Marin's career as an artist got off to a slow start: he was almost thirty when he undertook formal art training. He had been a draftsman, however, since his early days while living in New Jersey with the grandparents, aunts, and uncles who raised him after his mother's death. In 1899, after spending six unsuccessful years pursuing a career in architecture, Marin studied for two years at The Pennsylvania Academy of the Fine Arts and a year at the Art Students League, then went to Paris in 1905 for five years. There Edward Steichen saw some of Marin's watercolors, which he showed to Alfred Stieglitz. Stieglitz's exhibition of Marin's work in New York was the beginning of his lifelong role as Marin's dealer and patron, and of Marin's long and acclaimed art career.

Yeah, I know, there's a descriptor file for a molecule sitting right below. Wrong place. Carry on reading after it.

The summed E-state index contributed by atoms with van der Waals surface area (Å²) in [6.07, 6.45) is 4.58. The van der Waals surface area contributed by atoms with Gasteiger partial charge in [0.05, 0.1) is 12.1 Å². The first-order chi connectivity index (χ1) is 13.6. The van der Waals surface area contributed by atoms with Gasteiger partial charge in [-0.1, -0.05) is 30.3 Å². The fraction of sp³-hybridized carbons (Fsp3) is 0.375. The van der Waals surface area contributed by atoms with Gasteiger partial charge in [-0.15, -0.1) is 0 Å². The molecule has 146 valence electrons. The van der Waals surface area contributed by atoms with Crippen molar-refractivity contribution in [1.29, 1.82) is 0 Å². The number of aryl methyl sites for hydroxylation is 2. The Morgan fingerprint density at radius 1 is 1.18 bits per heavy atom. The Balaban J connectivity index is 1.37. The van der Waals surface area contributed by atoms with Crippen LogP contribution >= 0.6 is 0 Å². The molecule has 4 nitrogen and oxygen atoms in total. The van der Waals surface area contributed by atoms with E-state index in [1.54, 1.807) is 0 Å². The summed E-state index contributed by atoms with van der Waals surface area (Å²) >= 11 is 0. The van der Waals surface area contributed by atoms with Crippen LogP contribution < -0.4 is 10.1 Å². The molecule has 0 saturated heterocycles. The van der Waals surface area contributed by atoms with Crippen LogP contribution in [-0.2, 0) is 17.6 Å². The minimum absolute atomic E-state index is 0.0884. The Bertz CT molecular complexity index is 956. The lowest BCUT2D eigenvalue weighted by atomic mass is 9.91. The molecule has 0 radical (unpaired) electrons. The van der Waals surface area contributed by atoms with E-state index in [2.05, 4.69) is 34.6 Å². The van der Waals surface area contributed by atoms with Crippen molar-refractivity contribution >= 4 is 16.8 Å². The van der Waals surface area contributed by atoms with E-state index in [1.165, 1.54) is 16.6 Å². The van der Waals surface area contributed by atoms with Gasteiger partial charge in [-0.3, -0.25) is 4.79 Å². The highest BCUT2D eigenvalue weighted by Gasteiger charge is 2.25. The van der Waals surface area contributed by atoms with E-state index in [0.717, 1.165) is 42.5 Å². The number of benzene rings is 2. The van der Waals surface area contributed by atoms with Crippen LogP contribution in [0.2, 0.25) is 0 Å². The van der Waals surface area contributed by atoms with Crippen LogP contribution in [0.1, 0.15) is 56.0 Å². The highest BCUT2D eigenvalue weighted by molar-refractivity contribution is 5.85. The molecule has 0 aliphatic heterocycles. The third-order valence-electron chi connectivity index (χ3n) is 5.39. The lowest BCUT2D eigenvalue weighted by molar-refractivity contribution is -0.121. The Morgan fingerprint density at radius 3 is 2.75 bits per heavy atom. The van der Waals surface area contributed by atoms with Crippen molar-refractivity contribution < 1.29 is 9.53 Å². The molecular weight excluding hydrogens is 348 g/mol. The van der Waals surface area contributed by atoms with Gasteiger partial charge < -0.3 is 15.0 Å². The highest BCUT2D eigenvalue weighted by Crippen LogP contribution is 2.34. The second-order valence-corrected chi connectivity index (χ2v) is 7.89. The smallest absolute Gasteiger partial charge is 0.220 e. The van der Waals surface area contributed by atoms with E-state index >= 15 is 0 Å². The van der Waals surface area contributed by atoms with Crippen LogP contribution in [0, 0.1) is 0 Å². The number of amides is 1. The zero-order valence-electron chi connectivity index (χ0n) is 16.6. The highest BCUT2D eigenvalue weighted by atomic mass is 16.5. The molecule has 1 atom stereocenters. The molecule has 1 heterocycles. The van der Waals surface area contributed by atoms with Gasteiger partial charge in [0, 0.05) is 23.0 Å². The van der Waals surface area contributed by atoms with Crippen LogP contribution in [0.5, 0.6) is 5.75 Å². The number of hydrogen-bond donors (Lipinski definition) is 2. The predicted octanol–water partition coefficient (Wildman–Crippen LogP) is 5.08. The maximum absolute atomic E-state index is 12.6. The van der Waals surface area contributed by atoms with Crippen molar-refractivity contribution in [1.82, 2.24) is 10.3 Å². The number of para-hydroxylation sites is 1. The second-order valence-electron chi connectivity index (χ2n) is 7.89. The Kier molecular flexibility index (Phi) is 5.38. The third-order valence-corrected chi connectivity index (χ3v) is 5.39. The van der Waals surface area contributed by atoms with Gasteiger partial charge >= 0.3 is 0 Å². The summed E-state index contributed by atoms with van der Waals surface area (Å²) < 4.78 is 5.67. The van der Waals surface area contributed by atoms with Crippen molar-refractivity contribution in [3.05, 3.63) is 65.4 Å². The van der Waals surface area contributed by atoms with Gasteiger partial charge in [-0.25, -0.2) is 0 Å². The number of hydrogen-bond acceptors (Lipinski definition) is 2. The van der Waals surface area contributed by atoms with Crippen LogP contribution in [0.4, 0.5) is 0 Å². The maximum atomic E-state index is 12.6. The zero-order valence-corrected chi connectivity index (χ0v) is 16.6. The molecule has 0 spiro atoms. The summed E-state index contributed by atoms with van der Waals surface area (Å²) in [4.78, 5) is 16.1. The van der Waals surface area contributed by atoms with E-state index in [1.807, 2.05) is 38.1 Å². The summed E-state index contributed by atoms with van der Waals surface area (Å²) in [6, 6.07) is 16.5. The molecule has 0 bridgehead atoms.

Marin considered himself schooled more by nature than by any instructor and generally sketched out-of-doors. From 1914 until his death, he worked part of almost every year in Maine, often finishing the work in New York, or, later, in his winter studio in New Jersey. He bought a house at Cape Split, Maine, in 1934, and a lobster boat in which to reach surrounding islands. There and in the Berkshires and White Mountains, he produced energetic, abstract oils, watercolors, and etchings of the New England scenery he loved.
William H. Truettner and Roger B. Stein, editors, with contributions by Dona Brown, Thomas Andrew Denenberg, Judith K. Maxwell, Stephen Nissenbaum, Bruce Robertson, Roger B. Stein, and William H. Truettner Picturing Old New England: Image and Memory (Washington, D.C.; New Haven, Conn; and London: National Museum of American Art with Yale University Press, 1999)